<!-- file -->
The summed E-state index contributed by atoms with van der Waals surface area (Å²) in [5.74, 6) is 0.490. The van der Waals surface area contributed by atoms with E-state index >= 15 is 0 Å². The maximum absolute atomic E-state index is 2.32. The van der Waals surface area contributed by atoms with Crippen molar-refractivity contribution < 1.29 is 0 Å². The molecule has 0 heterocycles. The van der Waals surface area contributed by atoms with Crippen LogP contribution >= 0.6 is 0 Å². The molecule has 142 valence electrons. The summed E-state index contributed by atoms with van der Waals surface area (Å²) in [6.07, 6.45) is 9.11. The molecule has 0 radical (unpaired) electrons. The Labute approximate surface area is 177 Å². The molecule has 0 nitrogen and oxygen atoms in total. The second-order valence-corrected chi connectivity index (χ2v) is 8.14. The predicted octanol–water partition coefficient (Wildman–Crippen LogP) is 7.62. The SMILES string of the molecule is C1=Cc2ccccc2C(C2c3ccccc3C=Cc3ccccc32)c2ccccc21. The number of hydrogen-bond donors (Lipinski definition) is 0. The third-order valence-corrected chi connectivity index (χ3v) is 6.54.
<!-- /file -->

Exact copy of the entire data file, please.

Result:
The summed E-state index contributed by atoms with van der Waals surface area (Å²) in [5.74, 6) is 0.490. The van der Waals surface area contributed by atoms with E-state index >= 15 is 0 Å². The maximum absolute atomic E-state index is 2.32. The van der Waals surface area contributed by atoms with Crippen molar-refractivity contribution < 1.29 is 0 Å². The molecule has 0 heterocycles. The van der Waals surface area contributed by atoms with Crippen LogP contribution >= 0.6 is 0 Å². The molecule has 142 valence electrons. The summed E-state index contributed by atoms with van der Waals surface area (Å²) in [6.07, 6.45) is 9.11. The molecule has 0 radical (unpaired) electrons. The Labute approximate surface area is 177 Å². The molecule has 0 nitrogen and oxygen atoms in total. The second-order valence-corrected chi connectivity index (χ2v) is 8.14. The predicted octanol–water partition coefficient (Wildman–Crippen LogP) is 7.62. The SMILES string of the molecule is C1=Cc2ccccc2C(C2c3ccccc3C=Cc3ccccc32)c2ccccc21. The number of hydrogen-bond donors (Lipinski definition) is 0. The third-order valence-corrected chi connectivity index (χ3v) is 6.54.